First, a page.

So what’s the deal with all of these cameras all over the place?
If I had my way we would have had exactly zero articles written on Clover over the past 2 years. Well, that’s not entirely true, the WSJ article that named us in the top 10 helped us with some real estate, and the TLC filming that happened on a snowy day in January was very fun for the crew. And there was one blog post in particular that picked up on our DIY culture that I thought was insightful and enjoyed reading.
But other than those 3, I would have eliminated all others if I could. But I couldn’t. And I’ve been trying to resolve this, and better understand what Clover’s relationship with the media should be.
I’ve landed on this: if you’re going to look seriously into us, if you want to understand what we’re doing, we’ll give you full access. I mean we’ll let you see anything (except investors names and financial numbers). But if you’re looking for a sound bite, or a clip, forget it. I’m not going to be any help.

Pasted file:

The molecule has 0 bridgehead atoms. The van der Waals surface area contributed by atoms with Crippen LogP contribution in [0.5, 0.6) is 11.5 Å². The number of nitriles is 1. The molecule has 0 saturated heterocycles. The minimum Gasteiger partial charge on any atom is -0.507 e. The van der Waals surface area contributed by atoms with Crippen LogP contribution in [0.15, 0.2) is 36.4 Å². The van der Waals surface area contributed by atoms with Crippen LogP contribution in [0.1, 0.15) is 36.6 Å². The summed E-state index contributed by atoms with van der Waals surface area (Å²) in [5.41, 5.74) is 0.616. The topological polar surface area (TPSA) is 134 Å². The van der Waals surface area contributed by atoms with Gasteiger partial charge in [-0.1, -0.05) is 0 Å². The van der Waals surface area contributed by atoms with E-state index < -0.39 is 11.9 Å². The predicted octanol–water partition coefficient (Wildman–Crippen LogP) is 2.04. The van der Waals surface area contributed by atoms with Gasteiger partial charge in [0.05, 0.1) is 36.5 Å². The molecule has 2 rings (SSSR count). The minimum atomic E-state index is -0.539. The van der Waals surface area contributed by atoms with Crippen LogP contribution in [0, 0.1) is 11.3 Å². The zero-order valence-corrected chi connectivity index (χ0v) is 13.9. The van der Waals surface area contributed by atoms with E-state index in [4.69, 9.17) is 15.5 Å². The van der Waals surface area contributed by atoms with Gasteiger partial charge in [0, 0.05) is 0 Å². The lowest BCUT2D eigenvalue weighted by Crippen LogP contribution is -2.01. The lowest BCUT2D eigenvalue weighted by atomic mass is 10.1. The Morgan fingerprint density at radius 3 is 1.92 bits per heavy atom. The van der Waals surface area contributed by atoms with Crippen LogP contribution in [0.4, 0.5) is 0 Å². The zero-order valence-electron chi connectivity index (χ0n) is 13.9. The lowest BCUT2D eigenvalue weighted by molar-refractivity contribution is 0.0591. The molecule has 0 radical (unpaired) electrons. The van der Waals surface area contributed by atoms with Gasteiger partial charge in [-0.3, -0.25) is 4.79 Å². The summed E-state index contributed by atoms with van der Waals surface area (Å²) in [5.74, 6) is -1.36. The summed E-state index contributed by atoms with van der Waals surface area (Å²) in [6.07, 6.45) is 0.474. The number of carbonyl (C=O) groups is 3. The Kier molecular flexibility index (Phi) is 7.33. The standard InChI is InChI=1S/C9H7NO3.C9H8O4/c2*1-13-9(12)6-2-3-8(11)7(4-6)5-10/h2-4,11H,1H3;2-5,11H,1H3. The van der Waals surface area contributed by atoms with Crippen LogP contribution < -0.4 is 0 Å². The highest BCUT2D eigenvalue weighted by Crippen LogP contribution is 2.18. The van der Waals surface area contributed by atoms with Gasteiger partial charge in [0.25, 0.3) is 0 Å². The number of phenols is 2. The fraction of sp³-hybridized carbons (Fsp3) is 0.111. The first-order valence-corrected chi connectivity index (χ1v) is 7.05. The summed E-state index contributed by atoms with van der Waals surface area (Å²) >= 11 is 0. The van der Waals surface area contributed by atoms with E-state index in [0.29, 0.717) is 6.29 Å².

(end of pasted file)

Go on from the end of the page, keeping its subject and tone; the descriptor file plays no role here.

More after the break…
You wouldn’t believe it, I get emails from reporters saying: here are some questions, can you fill them out for a story I’m writting? No stopping by the truck, not even a phone call. Absurd. And I get others who come by, want to talk to me, then leave without eating any food. I don’t know which is worse.
So that’s the new policy. These recent things fit within that constraint: CNN spent almost 5 hours with us, Food Network, at least 6 (but that included an extra long break in the middle), and the photographer above was from Technology Review, who did a really thoughtful job learning about what we do with multiple visits. Recently you’ll see we’re in Edible Boston as well, another article that was thoroughly and thoughtfully researched.
CNN with Chris
Food Network (likely ending up on Cooking Channel as “Eat Street”)